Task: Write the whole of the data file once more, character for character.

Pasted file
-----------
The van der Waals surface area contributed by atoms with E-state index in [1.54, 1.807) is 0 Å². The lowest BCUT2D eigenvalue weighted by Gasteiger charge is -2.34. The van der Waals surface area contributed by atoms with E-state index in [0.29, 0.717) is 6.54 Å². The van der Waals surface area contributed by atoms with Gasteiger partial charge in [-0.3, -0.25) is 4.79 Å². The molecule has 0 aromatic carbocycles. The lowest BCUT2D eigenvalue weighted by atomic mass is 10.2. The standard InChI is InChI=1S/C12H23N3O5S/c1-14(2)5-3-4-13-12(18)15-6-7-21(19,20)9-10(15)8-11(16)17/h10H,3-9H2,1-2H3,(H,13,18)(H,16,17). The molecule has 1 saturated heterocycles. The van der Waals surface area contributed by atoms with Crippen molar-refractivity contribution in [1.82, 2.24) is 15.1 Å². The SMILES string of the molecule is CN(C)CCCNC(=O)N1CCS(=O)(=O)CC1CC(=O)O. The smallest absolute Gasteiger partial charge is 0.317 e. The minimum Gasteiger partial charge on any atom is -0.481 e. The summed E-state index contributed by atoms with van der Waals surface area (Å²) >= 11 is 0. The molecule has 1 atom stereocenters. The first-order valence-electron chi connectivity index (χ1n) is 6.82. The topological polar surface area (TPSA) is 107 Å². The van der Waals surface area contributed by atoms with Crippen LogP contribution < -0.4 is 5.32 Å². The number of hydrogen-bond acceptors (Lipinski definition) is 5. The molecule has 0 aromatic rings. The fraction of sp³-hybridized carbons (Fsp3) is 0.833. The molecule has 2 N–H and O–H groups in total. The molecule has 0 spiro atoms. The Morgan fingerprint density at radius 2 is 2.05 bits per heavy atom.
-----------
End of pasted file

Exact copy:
The van der Waals surface area contributed by atoms with E-state index in [1.54, 1.807) is 0 Å². The lowest BCUT2D eigenvalue weighted by Gasteiger charge is -2.34. The van der Waals surface area contributed by atoms with E-state index in [0.29, 0.717) is 6.54 Å². The van der Waals surface area contributed by atoms with Gasteiger partial charge in [-0.3, -0.25) is 4.79 Å². The molecule has 0 aromatic carbocycles. The lowest BCUT2D eigenvalue weighted by atomic mass is 10.2. The standard InChI is InChI=1S/C12H23N3O5S/c1-14(2)5-3-4-13-12(18)15-6-7-21(19,20)9-10(15)8-11(16)17/h10H,3-9H2,1-2H3,(H,13,18)(H,16,17). The molecule has 1 saturated heterocycles. The van der Waals surface area contributed by atoms with Crippen molar-refractivity contribution in [1.82, 2.24) is 15.1 Å². The SMILES string of the molecule is CN(C)CCCNC(=O)N1CCS(=O)(=O)CC1CC(=O)O. The smallest absolute Gasteiger partial charge is 0.317 e. The minimum Gasteiger partial charge on any atom is -0.481 e. The summed E-state index contributed by atoms with van der Waals surface area (Å²) >= 11 is 0. The molecule has 1 atom stereocenters. The first-order valence-electron chi connectivity index (χ1n) is 6.82. The topological polar surface area (TPSA) is 107 Å². The van der Waals surface area contributed by atoms with Crippen LogP contribution < -0.4 is 5.32 Å². The number of hydrogen-bond acceptors (Lipinski definition) is 5. The molecule has 0 aromatic rings. The fraction of sp³-hybridized carbons (Fsp3) is 0.833. The molecule has 2 N–H and O–H groups in total. The molecule has 0 spiro atoms. The Morgan fingerprint density at radius 2 is 2.05 bits per heavy atom.